The duplicity in Nigeria is not just a disease that lives in the minds of those that govern Nigeria but is part of the nation’s mentality. Fraud, extortion, coercion and abuse of power – these are practices carried out in every class, from the poor to the rich. Nigeria's young are trying to carve out legitimate businesses, but how can they be successful entrepreneurs in a land where contracts can be ignored, and regulations are only enforced if you have deep pockets. In Nigeria, the law can be bought.
It is this state of affairs that discourages many young Nigerians in the diaspora, myself included, from returning to our motherland to build businesses over there. While western democracies also deal with corruption to some extent, it pales in comparison to the rampant criminality that bleeds into every aspect of Nigerian society.
The long game
Nigeria's youth are caught in Nigeria's violent sea of deep-rooted problems and have a long time to wait until the sea has calmed. How will we know when that has happened? Only when the older generations of Nigerians have become too old to govern the country and the millennial generation can now take their positions in government.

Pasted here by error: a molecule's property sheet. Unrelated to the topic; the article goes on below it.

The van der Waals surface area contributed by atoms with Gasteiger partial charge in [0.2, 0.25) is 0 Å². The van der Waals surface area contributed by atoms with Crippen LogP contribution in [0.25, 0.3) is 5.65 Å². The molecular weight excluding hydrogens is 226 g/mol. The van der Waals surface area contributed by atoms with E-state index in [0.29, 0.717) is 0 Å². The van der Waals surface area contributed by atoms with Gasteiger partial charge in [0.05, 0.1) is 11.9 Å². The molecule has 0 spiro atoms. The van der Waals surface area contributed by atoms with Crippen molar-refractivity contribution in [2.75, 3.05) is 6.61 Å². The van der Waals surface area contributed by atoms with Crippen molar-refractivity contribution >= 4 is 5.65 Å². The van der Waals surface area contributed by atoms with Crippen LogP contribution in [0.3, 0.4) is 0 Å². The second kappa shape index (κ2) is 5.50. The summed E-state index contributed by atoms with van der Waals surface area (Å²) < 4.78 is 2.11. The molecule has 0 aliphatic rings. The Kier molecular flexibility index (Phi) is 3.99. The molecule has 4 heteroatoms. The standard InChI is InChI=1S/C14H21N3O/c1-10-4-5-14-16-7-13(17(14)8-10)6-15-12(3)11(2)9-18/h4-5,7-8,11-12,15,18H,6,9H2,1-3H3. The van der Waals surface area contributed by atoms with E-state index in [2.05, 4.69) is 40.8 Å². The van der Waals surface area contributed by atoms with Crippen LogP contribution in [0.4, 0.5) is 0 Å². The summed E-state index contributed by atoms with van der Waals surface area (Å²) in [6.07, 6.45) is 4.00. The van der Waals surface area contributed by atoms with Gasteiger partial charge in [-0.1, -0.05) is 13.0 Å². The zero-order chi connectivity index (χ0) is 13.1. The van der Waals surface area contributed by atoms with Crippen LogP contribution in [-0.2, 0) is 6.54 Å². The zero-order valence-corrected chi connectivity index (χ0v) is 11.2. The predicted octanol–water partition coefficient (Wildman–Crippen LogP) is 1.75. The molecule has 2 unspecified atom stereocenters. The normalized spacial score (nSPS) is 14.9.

But even when that happens, governing Nigeria will still be such a gargantuan task.
With a population of well over 190 million, almost six times larger than Ghana's population, Nigeria is almost like several countries forced to become one nation. All Nigerians can hope for is that, over the next few decades, the various tribal divisions and religious differences will become less important as the national identity of Nigeria becomes the dominant mental state of the population. You cannot govern 195 million people if they only identify themselves by their tribe and religion with their nationality as an afterthought.
The most important job of Nigeria's youth will be to unite all the tribal and religious factions under the Nigerian nationality, so everyone in Nigeria views themselves as Nigerians with every tribe feeling they have a real stake in the direction of the country. I would be lying if I said it would be easy, and perhaps only the passage of time will make it a reality.
Right now, Nigeria's youth can only wait. But that doesn’t mean waiting in silence. They must continue to protest and call out injustice, corruption and the brutality that blights the nation. Even if the job of saving Nigeria is not necessarily one in which they can carry out right now, it doesn’t mean they cannot start preparing themselves for it.